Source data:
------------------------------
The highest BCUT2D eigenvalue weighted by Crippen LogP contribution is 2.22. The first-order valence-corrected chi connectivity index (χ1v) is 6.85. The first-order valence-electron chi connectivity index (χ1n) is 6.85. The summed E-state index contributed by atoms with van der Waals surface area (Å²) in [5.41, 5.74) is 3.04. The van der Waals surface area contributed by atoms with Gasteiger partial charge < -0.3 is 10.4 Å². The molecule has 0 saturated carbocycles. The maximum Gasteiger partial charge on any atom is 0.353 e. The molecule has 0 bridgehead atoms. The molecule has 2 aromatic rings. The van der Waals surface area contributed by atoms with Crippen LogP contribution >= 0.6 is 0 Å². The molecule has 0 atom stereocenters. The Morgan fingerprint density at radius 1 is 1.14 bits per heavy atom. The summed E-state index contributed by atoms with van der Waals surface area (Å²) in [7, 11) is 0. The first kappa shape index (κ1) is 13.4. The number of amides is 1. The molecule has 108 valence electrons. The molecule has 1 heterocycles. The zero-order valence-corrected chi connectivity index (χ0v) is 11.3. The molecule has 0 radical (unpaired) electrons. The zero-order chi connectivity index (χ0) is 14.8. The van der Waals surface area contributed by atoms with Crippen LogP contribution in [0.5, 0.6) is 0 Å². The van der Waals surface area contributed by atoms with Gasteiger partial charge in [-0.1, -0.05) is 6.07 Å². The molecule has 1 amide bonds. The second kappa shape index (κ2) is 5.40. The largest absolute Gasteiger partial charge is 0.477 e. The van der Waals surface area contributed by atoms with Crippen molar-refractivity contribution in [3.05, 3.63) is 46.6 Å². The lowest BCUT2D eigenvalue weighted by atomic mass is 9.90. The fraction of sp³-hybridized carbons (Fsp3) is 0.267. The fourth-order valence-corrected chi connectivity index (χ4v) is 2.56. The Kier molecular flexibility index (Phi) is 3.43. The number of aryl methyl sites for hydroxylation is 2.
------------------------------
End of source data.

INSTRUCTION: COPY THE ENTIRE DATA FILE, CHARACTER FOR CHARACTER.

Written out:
The highest BCUT2D eigenvalue weighted by Crippen LogP contribution is 2.22. The first-order valence-corrected chi connectivity index (χ1v) is 6.85. The first-order valence-electron chi connectivity index (χ1n) is 6.85. The summed E-state index contributed by atoms with van der Waals surface area (Å²) in [5.41, 5.74) is 3.04. The van der Waals surface area contributed by atoms with Gasteiger partial charge < -0.3 is 10.4 Å². The molecule has 0 saturated carbocycles. The maximum Gasteiger partial charge on any atom is 0.353 e. The molecule has 0 bridgehead atoms. The molecule has 2 aromatic rings. The van der Waals surface area contributed by atoms with Crippen LogP contribution >= 0.6 is 0 Å². The molecule has 0 atom stereocenters. The Morgan fingerprint density at radius 1 is 1.14 bits per heavy atom. The summed E-state index contributed by atoms with van der Waals surface area (Å²) in [7, 11) is 0. The first kappa shape index (κ1) is 13.4. The number of amides is 1. The molecule has 108 valence electrons. The molecule has 1 heterocycles. The zero-order valence-corrected chi connectivity index (χ0v) is 11.3. The molecule has 0 radical (unpaired) electrons. The zero-order chi connectivity index (χ0) is 14.8. The van der Waals surface area contributed by atoms with Crippen LogP contribution in [0.5, 0.6) is 0 Å². The van der Waals surface area contributed by atoms with Gasteiger partial charge in [-0.1, -0.05) is 6.07 Å². The molecule has 1 amide bonds. The second kappa shape index (κ2) is 5.40. The largest absolute Gasteiger partial charge is 0.477 e. The van der Waals surface area contributed by atoms with Crippen molar-refractivity contribution in [3.05, 3.63) is 46.6 Å². The lowest BCUT2D eigenvalue weighted by atomic mass is 9.90. The fraction of sp³-hybridized carbons (Fsp3) is 0.267. The fourth-order valence-corrected chi connectivity index (χ4v) is 2.56. The Kier molecular flexibility index (Phi) is 3.43. The number of aryl methyl sites for hydroxylation is 2.